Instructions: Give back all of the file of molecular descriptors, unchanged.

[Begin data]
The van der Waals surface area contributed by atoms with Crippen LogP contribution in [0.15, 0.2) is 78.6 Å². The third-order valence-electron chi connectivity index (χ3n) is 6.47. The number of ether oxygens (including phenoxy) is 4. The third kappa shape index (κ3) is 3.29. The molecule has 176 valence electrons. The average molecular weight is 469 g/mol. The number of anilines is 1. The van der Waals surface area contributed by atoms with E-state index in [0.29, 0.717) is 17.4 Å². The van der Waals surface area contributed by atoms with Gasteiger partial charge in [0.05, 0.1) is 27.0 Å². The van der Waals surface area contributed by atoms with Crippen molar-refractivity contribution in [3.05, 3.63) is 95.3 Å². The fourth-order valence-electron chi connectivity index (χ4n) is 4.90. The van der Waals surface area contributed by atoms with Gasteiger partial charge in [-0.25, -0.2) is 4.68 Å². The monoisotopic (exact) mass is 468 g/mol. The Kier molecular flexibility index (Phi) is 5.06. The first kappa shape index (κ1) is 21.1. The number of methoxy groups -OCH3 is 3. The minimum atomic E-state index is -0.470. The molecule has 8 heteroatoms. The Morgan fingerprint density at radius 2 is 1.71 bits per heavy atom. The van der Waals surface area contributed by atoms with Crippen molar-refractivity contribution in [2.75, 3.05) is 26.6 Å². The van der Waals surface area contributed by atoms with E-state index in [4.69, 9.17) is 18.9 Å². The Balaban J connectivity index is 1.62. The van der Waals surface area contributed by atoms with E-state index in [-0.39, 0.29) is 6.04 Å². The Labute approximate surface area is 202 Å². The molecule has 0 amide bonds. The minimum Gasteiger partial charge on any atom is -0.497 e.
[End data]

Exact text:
The van der Waals surface area contributed by atoms with Crippen LogP contribution in [0.15, 0.2) is 78.6 Å². The third-order valence-electron chi connectivity index (χ3n) is 6.47. The number of ether oxygens (including phenoxy) is 4. The third kappa shape index (κ3) is 3.29. The molecule has 176 valence electrons. The average molecular weight is 469 g/mol. The number of anilines is 1. The van der Waals surface area contributed by atoms with E-state index in [0.29, 0.717) is 17.4 Å². The van der Waals surface area contributed by atoms with Gasteiger partial charge in [0.05, 0.1) is 27.0 Å². The van der Waals surface area contributed by atoms with Crippen molar-refractivity contribution in [3.05, 3.63) is 95.3 Å². The fourth-order valence-electron chi connectivity index (χ4n) is 4.90. The van der Waals surface area contributed by atoms with Gasteiger partial charge in [-0.25, -0.2) is 4.68 Å². The monoisotopic (exact) mass is 468 g/mol. The Kier molecular flexibility index (Phi) is 5.06. The first kappa shape index (κ1) is 21.1. The number of methoxy groups -OCH3 is 3. The minimum atomic E-state index is -0.470. The molecule has 8 heteroatoms. The Morgan fingerprint density at radius 2 is 1.71 bits per heavy atom. The van der Waals surface area contributed by atoms with Crippen molar-refractivity contribution in [2.75, 3.05) is 26.6 Å². The van der Waals surface area contributed by atoms with E-state index in [4.69, 9.17) is 18.9 Å². The Balaban J connectivity index is 1.62. The van der Waals surface area contributed by atoms with E-state index in [-0.39, 0.29) is 6.04 Å². The Labute approximate surface area is 202 Å². The molecule has 0 amide bonds. The minimum Gasteiger partial charge on any atom is -0.497 e.